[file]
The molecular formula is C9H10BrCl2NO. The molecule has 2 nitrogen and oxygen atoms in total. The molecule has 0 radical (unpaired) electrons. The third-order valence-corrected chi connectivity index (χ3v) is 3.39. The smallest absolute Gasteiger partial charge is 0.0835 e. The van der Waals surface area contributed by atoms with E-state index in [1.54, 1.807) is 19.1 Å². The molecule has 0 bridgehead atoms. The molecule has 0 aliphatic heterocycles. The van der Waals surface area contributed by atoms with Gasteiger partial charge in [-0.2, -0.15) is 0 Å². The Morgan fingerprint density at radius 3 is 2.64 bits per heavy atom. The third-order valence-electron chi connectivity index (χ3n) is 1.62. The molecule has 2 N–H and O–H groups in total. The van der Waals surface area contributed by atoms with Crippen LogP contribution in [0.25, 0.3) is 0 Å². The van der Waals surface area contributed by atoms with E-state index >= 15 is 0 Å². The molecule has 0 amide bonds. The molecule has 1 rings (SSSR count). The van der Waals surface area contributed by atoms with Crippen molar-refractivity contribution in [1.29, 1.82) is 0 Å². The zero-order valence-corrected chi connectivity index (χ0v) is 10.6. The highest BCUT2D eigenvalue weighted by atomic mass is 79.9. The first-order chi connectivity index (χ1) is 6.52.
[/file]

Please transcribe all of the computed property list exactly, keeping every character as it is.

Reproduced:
The molecular formula is C9H10BrCl2NO. The molecule has 2 nitrogen and oxygen atoms in total. The molecule has 0 radical (unpaired) electrons. The third-order valence-corrected chi connectivity index (χ3v) is 3.39. The smallest absolute Gasteiger partial charge is 0.0835 e. The van der Waals surface area contributed by atoms with E-state index in [1.54, 1.807) is 19.1 Å². The molecule has 0 bridgehead atoms. The molecule has 0 aliphatic heterocycles. The van der Waals surface area contributed by atoms with Gasteiger partial charge in [-0.2, -0.15) is 0 Å². The Morgan fingerprint density at radius 3 is 2.64 bits per heavy atom. The third-order valence-electron chi connectivity index (χ3n) is 1.62. The molecule has 2 N–H and O–H groups in total. The van der Waals surface area contributed by atoms with Crippen LogP contribution in [0.25, 0.3) is 0 Å². The van der Waals surface area contributed by atoms with E-state index >= 15 is 0 Å². The molecule has 0 amide bonds. The molecule has 1 rings (SSSR count). The van der Waals surface area contributed by atoms with Crippen molar-refractivity contribution in [1.29, 1.82) is 0 Å². The zero-order valence-corrected chi connectivity index (χ0v) is 10.6. The highest BCUT2D eigenvalue weighted by atomic mass is 79.9. The first-order chi connectivity index (χ1) is 6.52.